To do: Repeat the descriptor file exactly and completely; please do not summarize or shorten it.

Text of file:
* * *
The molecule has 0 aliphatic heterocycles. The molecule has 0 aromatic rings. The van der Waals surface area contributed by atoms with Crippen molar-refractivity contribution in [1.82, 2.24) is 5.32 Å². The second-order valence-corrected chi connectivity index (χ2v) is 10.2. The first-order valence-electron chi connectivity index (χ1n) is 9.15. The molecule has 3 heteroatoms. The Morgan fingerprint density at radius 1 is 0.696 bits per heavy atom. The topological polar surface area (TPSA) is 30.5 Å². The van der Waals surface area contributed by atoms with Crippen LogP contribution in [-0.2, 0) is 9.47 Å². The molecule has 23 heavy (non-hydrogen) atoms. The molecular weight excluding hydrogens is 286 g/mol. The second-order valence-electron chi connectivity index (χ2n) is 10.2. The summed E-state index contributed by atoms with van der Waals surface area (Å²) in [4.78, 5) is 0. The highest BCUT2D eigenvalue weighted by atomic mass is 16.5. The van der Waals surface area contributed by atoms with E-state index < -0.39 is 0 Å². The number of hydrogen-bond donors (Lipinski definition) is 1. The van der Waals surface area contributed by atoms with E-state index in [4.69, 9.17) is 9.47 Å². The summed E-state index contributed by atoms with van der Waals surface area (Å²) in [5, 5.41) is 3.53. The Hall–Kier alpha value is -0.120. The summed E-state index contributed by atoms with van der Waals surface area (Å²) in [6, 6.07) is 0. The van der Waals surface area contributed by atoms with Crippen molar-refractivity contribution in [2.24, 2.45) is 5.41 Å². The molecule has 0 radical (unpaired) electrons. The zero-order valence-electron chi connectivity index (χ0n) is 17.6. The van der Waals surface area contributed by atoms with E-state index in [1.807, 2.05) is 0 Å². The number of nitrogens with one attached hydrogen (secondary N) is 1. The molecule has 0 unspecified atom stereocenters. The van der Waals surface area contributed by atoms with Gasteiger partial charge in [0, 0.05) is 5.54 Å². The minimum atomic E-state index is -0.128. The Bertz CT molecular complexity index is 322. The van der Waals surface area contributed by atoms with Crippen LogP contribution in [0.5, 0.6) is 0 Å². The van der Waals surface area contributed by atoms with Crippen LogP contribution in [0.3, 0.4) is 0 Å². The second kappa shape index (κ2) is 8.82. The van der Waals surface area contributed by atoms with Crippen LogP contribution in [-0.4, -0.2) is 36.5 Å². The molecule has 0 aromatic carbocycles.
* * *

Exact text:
The molecule has 0 aliphatic heterocycles. The molecule has 0 aromatic rings. The van der Waals surface area contributed by atoms with Crippen molar-refractivity contribution in [1.82, 2.24) is 5.32 Å². The second-order valence-corrected chi connectivity index (χ2v) is 10.2. The first-order valence-electron chi connectivity index (χ1n) is 9.15. The molecule has 3 heteroatoms. The Morgan fingerprint density at radius 1 is 0.696 bits per heavy atom. The topological polar surface area (TPSA) is 30.5 Å². The van der Waals surface area contributed by atoms with Crippen LogP contribution in [-0.2, 0) is 9.47 Å². The molecule has 23 heavy (non-hydrogen) atoms. The molecular weight excluding hydrogens is 286 g/mol. The second-order valence-electron chi connectivity index (χ2n) is 10.2. The summed E-state index contributed by atoms with van der Waals surface area (Å²) in [4.78, 5) is 0. The highest BCUT2D eigenvalue weighted by atomic mass is 16.5. The van der Waals surface area contributed by atoms with E-state index < -0.39 is 0 Å². The number of hydrogen-bond donors (Lipinski definition) is 1. The van der Waals surface area contributed by atoms with E-state index in [4.69, 9.17) is 9.47 Å². The summed E-state index contributed by atoms with van der Waals surface area (Å²) in [5, 5.41) is 3.53. The Hall–Kier alpha value is -0.120. The summed E-state index contributed by atoms with van der Waals surface area (Å²) in [6, 6.07) is 0. The van der Waals surface area contributed by atoms with Crippen molar-refractivity contribution in [2.24, 2.45) is 5.41 Å². The molecule has 0 radical (unpaired) electrons. The zero-order valence-electron chi connectivity index (χ0n) is 17.6. The van der Waals surface area contributed by atoms with E-state index in [1.807, 2.05) is 0 Å². The number of nitrogens with one attached hydrogen (secondary N) is 1. The molecule has 0 unspecified atom stereocenters. The van der Waals surface area contributed by atoms with Gasteiger partial charge in [0, 0.05) is 5.54 Å². The minimum atomic E-state index is -0.128. The Bertz CT molecular complexity index is 322. The van der Waals surface area contributed by atoms with Crippen LogP contribution in [0.5, 0.6) is 0 Å². The van der Waals surface area contributed by atoms with Crippen LogP contribution in [0.3, 0.4) is 0 Å². The second kappa shape index (κ2) is 8.82. The van der Waals surface area contributed by atoms with Crippen LogP contribution in [-0.4, -0.2) is 36.5 Å². The molecule has 0 aromatic carbocycles.